I agree that moning law does not permit an exploration lease without exploration taking place. The deal is that the lessor must show some activity and regularly report to the MINES dept and it then becomes public

  27. Rockdoctor

    Exploration licence rules vary from state to state. I am most familiar with Queenslands regime. There are points where the info has to be handed over to the Government data base. Mostly if you give up the lease as if bought out the new entity gains the info.

    Also a certain amount of exploration must be done per year to stop entities buying up leases and sitting on them, though that is ridiculously easy to get round in my experience if you have the resources, a drilling rig and a couple of holes or some sort of electronic program such as seismic with a lot of office work will generally get you there.

    I have said it before, if we had an American style system where the landholder owned everything from the start we would probably be in a good place now and none of the tension between us Geologists/Drillers that is present in part today. Retroactively trying to impose this regime, good luck as IMO greed by Government and landowners along with green lawfare would render it next to unworkable now.

  28. Judith Sloan

    Just an opionated rant. I don’t take any notice of him anymore.

  29. sfw

    I agree with Rockdoctor and Alan, the minerals do belong to the crown and that is the problem. Alan has always argued for change when it’s needed but in this case he always sits on his hands and says that nothing can be done. Rockdoctor is spot on it would be a very difficult thing to change the ownership of the minerals but it we went to the US system then suddenly you would have landowners begging for exploration and development. We have a dud system and that must be obvious to anyone who thinks about these things.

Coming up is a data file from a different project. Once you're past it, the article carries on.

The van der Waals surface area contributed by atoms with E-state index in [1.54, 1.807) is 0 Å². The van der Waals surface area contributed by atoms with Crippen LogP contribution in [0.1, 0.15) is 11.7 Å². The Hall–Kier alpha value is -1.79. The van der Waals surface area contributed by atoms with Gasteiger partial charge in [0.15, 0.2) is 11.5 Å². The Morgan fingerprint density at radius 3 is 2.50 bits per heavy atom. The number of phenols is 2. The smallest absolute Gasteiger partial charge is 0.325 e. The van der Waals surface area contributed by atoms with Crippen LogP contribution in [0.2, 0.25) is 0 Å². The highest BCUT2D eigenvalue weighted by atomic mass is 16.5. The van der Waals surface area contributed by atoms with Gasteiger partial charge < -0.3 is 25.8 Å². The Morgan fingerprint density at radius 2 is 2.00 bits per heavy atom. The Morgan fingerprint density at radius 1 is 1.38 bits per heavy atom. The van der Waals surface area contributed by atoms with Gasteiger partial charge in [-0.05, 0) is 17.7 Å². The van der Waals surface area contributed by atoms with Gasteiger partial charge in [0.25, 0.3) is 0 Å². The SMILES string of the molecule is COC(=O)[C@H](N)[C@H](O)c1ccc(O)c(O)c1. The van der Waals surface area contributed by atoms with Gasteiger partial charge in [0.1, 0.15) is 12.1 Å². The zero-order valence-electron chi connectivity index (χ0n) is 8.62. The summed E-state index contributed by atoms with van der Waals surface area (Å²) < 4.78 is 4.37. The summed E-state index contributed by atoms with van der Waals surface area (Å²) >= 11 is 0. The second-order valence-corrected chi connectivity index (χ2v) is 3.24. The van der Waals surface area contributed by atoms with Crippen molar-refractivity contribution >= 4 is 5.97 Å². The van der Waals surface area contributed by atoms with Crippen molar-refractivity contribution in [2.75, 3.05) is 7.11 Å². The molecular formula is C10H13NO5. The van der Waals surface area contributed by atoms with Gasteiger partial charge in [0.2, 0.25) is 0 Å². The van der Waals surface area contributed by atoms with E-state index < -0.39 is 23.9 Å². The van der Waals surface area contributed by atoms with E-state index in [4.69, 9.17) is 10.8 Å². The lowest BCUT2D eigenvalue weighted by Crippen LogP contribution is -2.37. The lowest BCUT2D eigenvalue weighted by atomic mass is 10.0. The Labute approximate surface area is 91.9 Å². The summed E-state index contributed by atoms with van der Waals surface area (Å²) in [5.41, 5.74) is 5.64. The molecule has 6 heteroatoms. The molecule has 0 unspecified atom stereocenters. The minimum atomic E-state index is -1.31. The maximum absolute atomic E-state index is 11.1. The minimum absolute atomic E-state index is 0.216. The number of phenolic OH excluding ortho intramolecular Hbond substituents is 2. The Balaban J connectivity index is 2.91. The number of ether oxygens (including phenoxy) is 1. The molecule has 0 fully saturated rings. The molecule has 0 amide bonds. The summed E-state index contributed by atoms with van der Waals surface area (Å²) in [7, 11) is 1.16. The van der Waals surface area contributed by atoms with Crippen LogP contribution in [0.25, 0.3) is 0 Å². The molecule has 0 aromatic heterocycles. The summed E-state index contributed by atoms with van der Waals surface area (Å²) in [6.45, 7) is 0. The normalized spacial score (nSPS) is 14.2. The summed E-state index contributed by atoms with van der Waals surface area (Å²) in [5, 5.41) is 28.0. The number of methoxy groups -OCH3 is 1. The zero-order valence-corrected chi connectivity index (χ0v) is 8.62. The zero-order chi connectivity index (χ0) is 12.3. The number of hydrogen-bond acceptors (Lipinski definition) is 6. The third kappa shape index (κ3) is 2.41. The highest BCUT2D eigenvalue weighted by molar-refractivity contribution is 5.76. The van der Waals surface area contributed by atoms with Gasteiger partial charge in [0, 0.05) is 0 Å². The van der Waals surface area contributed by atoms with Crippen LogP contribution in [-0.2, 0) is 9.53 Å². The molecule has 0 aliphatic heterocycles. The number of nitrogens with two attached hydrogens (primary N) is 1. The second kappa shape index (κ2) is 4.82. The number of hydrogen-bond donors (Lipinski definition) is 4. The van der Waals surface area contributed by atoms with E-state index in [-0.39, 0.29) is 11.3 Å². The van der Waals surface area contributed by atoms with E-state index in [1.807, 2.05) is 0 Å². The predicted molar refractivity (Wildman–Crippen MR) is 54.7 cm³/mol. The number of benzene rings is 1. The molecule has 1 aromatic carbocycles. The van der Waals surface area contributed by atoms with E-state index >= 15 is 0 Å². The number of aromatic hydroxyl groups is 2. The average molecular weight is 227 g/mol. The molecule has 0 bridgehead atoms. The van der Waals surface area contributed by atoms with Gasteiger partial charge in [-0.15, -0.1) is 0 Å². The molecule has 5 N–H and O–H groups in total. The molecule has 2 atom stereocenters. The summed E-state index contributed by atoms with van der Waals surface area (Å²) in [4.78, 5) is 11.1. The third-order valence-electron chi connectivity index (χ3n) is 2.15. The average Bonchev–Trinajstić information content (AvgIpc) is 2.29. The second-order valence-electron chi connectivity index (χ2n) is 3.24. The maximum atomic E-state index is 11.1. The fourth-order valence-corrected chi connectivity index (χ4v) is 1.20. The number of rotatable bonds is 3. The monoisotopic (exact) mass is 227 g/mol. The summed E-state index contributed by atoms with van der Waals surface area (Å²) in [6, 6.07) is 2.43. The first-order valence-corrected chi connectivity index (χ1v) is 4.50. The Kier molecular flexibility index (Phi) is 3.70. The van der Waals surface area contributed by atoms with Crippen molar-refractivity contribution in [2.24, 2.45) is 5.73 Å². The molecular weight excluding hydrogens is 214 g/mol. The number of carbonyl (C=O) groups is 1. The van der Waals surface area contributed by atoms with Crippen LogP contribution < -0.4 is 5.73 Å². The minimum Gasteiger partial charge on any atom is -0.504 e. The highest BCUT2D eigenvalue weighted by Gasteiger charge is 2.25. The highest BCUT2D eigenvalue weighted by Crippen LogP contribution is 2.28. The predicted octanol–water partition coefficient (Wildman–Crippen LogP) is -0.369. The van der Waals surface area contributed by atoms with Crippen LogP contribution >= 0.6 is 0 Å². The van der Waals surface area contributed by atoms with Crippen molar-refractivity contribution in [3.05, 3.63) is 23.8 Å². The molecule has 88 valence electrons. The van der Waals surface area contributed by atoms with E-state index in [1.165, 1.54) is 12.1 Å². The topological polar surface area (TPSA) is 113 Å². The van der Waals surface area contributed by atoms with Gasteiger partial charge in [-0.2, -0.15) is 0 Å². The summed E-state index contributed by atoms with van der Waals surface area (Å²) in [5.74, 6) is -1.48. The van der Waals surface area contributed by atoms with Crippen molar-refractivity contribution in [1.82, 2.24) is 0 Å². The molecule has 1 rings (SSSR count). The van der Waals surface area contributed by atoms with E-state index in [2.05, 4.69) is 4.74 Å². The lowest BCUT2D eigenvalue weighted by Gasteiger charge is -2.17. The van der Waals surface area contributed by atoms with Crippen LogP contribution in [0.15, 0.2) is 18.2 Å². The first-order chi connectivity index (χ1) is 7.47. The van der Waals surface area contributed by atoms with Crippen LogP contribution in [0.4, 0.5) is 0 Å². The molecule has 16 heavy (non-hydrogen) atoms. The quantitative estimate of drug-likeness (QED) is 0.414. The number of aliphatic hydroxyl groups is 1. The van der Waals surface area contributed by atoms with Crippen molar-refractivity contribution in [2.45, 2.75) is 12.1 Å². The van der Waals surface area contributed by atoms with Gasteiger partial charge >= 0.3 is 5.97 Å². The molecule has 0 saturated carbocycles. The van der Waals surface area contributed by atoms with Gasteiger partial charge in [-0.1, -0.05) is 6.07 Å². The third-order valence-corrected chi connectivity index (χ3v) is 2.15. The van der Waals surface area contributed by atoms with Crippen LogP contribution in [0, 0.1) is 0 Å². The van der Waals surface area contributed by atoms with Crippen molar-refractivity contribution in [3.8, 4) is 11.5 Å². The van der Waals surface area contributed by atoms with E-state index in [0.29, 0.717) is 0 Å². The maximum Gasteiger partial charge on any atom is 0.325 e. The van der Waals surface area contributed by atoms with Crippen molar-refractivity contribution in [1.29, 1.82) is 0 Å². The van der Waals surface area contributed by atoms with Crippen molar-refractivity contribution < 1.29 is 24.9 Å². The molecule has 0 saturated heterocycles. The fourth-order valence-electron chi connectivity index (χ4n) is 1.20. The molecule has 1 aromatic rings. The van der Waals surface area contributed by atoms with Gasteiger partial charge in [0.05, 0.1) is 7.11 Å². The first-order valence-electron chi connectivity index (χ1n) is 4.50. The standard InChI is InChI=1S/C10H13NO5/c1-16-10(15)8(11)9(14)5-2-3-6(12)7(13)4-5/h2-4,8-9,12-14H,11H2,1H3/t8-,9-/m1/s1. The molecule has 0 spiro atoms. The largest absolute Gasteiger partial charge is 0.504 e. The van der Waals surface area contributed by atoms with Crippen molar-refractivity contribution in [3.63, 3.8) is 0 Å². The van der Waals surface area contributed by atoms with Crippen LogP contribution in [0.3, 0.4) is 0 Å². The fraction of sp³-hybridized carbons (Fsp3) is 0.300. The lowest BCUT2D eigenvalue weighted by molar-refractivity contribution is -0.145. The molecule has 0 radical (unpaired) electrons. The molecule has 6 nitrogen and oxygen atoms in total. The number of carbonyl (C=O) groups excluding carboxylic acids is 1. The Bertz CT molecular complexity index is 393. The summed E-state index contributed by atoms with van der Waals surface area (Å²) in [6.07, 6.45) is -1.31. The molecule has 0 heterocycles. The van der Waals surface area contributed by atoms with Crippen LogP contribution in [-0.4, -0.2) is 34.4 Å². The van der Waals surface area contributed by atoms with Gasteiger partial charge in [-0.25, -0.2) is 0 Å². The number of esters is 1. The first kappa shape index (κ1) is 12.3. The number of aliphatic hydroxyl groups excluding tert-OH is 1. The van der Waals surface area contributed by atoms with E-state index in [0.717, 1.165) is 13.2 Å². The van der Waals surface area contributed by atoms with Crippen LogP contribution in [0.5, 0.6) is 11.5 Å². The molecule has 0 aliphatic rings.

30. The problem with the landowner having the mineral rights is that it vests a share in the reward to a party that has nothing to do with winning it. Thus, the reward for the discoverer is diliuted and the incentive to search out for hidden value correspondingly reduced. This is further complicated by hold-outs where reslources are in different leases.

    Until we destroyed prospectivity with Mabo, heritage and environmental restraints, Australia enjoyed the world’s highest expendiure on prospecting as a result of the then clear rules on finding, and ownership.

  31. sfw

    Agree Alan however just accepting the status quo will not improve things, the only change that will guarantee support for exploration and development is giving the land owners a direct share in the profits via a royalty scheme. Sure it’s complex and hard to develop and administer, but in the US oil and other resources are mined everywhere, even in cities. I can’t think of any other way to get a rapid reversal in our mining problems. The way things are here there is simply no incentive for any land owner to have mining operations conducted on their land.

  32. entropy

    Giving royalty rights to the landholder would also greatly increase the cost of land for more mundane activities like agriculture. Farming would inevitably become more corporate, like it is in America.

    And in Queensland, it would make it even more likely the State would continue to lease out the majority of its pastoral lands, rather than convert it to freehold. The ALP left prefer leasehold already as it is easier to take the land away for sometime useful like wildlife corridors.

    Anyway, a restructure where taxes and emissions pertaining to them belong to the states and the feds have to ask for money would be awesome.

  33. PaulW

    Australia needs to go back to first principles; that we are a federation. And under a federation the states worry about what is within their borders and the Commonwealth worries about what goes on across the borders and outside the national borders.

    https://australianfederationparty.org.au/